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illumiquest
07-23-2013, 12:42 PM
I have and ancient CC Harrison full plate lens which I've been using for two years. It does a beautiful job when I use strobe but does have a ton of cleaning marks on it so outdoors it's very soft and hazy. I'm wondering if there's a good way of cleaning up these marks and making it more useable for natural light?

E. von Hoegh
07-23-2013, 12:53 PM
I have and ancient CC Harrison full plate lens which I've been using for two years. It does a beautiful job when I use strobe but does have a ton of cleaning marks on it so outdoors it's very soft and hazy. I'm wondering if there's a good way of cleaning up these marks and making it more useable for natural light?

This isn't a DIY job unless you have a lot of skill and at least some experience. You would have to preserve the original radius of curvature while maintaining centration of the surface, to a tolerance of about nothing.

Gerald C Koch
07-23-2013, 12:53 PM
In my experience cleaning marks tend to be rather deep. Probably too deep to be fixed without professional help. The front element would probably have to be reground or replaced. You can try very carefully filling in each deep scratch with a bit of black paint. This will prevent the flare problem outdoors. The lens will look like hell but work better.

E. von Hoegh
07-23-2013, 12:56 PM
Also, I forgot to mention that a good lens shade of the compendium type will make a great, perhaps huge, difference. :)

vysk
07-23-2013, 01:00 PM
If you are daring, make good friends with a hobbyist telescope maker and give it a go.

It ain't rocket science, just something that takes care and attention to detail.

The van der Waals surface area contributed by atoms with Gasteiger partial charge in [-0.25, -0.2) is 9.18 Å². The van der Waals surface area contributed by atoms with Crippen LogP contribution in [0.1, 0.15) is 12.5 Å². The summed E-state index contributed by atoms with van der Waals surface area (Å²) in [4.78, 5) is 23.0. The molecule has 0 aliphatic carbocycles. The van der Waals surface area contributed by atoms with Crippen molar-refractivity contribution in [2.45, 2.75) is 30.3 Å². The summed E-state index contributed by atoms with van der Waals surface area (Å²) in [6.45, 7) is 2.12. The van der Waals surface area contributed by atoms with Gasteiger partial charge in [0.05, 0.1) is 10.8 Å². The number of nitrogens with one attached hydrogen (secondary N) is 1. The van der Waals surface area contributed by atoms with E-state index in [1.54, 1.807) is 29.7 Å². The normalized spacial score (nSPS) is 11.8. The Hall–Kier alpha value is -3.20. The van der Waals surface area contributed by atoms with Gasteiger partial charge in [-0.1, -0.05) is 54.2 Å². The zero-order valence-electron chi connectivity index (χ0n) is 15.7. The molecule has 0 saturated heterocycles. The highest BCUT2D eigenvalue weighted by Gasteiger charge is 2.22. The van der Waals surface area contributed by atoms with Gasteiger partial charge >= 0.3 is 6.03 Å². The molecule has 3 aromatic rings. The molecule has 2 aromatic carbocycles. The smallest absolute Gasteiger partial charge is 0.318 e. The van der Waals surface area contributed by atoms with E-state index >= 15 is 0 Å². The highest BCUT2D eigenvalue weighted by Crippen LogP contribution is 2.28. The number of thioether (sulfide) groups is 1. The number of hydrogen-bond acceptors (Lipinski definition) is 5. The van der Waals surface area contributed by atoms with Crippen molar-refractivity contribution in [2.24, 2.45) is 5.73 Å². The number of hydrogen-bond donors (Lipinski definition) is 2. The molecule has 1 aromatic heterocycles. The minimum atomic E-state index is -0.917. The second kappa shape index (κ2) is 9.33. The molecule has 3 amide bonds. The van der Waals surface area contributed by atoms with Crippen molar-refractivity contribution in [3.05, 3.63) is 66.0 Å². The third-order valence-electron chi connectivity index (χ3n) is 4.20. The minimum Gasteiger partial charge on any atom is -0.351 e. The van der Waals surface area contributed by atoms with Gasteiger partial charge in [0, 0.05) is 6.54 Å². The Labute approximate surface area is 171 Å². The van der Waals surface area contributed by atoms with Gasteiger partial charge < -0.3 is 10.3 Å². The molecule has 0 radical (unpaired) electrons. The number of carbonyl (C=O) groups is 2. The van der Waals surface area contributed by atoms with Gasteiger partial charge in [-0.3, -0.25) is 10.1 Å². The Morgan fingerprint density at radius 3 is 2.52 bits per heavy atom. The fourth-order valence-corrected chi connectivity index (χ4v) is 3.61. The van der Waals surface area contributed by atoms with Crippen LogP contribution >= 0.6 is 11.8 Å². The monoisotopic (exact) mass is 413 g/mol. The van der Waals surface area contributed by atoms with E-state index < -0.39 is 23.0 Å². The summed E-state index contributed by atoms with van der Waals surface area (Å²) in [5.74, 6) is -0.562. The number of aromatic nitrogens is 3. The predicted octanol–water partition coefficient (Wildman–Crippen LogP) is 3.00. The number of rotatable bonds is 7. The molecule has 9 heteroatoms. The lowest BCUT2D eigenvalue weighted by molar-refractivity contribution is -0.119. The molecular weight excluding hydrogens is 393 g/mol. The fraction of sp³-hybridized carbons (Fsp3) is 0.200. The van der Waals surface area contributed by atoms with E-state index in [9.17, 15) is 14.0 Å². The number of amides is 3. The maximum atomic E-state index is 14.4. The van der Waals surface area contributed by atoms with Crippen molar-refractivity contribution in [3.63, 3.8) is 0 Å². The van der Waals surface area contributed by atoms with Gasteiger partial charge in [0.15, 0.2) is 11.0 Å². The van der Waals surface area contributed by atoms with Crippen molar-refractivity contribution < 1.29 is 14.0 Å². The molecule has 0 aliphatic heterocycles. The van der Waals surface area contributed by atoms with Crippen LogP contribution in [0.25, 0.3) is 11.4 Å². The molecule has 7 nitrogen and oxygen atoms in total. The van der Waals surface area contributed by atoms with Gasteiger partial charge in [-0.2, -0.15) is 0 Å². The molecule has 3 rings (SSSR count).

pen s
07-25-2013, 09:12 PM
[QUOTE=vysk;1526432]If you are daring, make good friends with a hobbyist telescope maker and give it a go.

Yup, glass pusher here, but a long time ago. You need to make a pitch lap and try cerium oxide as a polishing agent. You mold the soft pitch with the lens itself thus perserving it's radius. The finer marks should polish out, the deeper gouges won't. Of course the lens element has to be removed to work it on the lap. The trouble is getting only small amounts of the materials you need.

E. von Hoegh
07-26-2013, 10:24 AM
[QUOTE=vysk;1526432]If you are daring, make good friends with a hobbyist telescope maker and give it a go.

Yup, glass pusher here, but a long time ago. You need to make a pitch lap and try cerium oxide as a polishing agent. You mold the soft pitch with the lens itself thus perserving it's radius. The finer marks should polish out, the deeper gouges won't. Of course the lens element has to be removed to work it on the lap. The trouble is getting only small amounts of the materials you need.

One can buy small amounts of diamond lapping/polishing compound, pretty reasonably, from McMaster-Carr.

Ian Grant
07-26-2013, 11:18 AM
Cerium oxide isn't expensive, I bought some from a Lapidiary suppliers earlier this year and they told me they only sold it these days to amateur telescope manufacturers and similar. I wanted to try some on a Ground glass screen and found that it polished the glass rather quickly.